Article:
The Photon's user avatar
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Force between two current carrying conductors

In the static case Newton's third law applies and whatever change in the forces acting on wire $A$ due to wire $B$ is experienced by the forces on wire $B$ due to wire $A$. Please also note that in ...
Farcher's user avatar
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What are the conditions under which these equations hold for dielectric and magnetic materials?

I've found the answer! My teacher didn't answer this question clearly so I asked this question a few days ago, but then the teaching assistant answered it. if $\frac{\vec{D}}{ε_0}$ represents the ...
smallerstar's user avatar
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What are the conditions under which these equations hold for dielectric and magnetic materials?

By definition: $$\textbf{D} = \epsilon_0 \textbf{E}_0 + \textbf{P} \ \ \ (1)$$ $$\textbf{B}_0 = \mu_0 ( \textbf{H} + \textbf{M}) \ \ \ (2)$$ these statements are always true no matter what materials ...
psychgiraffe's user avatar
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How strong would Earth's magnetic field be if it was ferromagnetic and didn't have the high temperature?

If the Earth's core were a ferromagnet, the magnetic field at the Earth's surface would be a couple of hundred times stronger than the magnetic field on Jupiter's surface, but at a radius ...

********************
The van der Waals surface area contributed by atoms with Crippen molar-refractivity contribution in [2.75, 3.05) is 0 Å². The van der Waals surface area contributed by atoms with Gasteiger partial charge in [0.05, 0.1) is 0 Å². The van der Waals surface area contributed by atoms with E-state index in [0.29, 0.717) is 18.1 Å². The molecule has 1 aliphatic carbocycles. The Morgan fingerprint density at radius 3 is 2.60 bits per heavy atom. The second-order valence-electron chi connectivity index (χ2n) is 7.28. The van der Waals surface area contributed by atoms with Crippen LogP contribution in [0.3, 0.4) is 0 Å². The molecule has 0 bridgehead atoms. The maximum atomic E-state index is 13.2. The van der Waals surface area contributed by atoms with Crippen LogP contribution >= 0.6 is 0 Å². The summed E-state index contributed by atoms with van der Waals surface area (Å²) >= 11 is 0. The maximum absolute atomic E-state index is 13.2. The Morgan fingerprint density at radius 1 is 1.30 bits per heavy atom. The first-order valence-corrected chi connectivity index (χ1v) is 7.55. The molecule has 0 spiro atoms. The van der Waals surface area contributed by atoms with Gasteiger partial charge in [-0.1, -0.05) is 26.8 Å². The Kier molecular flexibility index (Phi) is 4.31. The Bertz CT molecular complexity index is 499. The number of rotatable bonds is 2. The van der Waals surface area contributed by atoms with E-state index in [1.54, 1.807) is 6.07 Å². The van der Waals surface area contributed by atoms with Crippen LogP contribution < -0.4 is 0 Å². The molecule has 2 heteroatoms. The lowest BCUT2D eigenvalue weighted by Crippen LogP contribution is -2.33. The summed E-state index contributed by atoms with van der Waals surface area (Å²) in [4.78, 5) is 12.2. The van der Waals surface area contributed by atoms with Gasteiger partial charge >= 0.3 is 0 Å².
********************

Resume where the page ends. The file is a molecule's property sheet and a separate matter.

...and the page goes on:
David Bailey's user avatar
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Ultracold magnetic traps for uranium enrichment

In principle yes: One can enrich elements with magnetic traps. Even other traps are in principle feasible to enrich elements (Magneto-optical traps). HOWEVER (this is a big however!) typically, ...
kai90's user avatar
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4 votes

How do Electric and magnetic fields generate each other (mathematically)?

It is commonly believed that a changing magnetic field generates a rotation of an electric field. This is not correct. A changing magnetic field and the rotation of an electric field are equivalent ...
my2cts's user avatar
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2 votes

The partition function of a particle in a magnetic field diverges. Why?

Making everything dimensionless so that $\hbar=1$: $$ H = \frac12(p-A)^2\\ A = \frac\omega2(-y,x) $$ with $\omega$ the cyclotron frequency, the usual theory of Landau level gives the spectrum of the ...
LPZ's user avatar
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2 votes

How do Electric and magnetic fields generate each other (mathematically)?

Towards the path of universal conservation of energy in an energetically isolated system, Lenz (1834) formulated his law as a principle avoiding self-amplification of magnetic systems: The fields of ...
Roland F's user avatar
1 vote
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Induced Electric field due to magnetic field in Faraday experiment

To start with question 3), the case where there is no coil but just a magnet that you move through empty space, as @user1245 asked in questionquestions/343447: is there a force opposing the motion? ...
Jos Bergervoet's user avatar
4 votes

How do Electric and magnetic fields generate each other (mathematically)?

From a spatial point of view, it very much looks like a changing electric field generates a changing magnetic field. And vice-versa. But this raises the problem of causality and locality. Its general ...
Mozibur Ullah's user avatar
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Does a single moving charge produce magnetic field in an empty universe?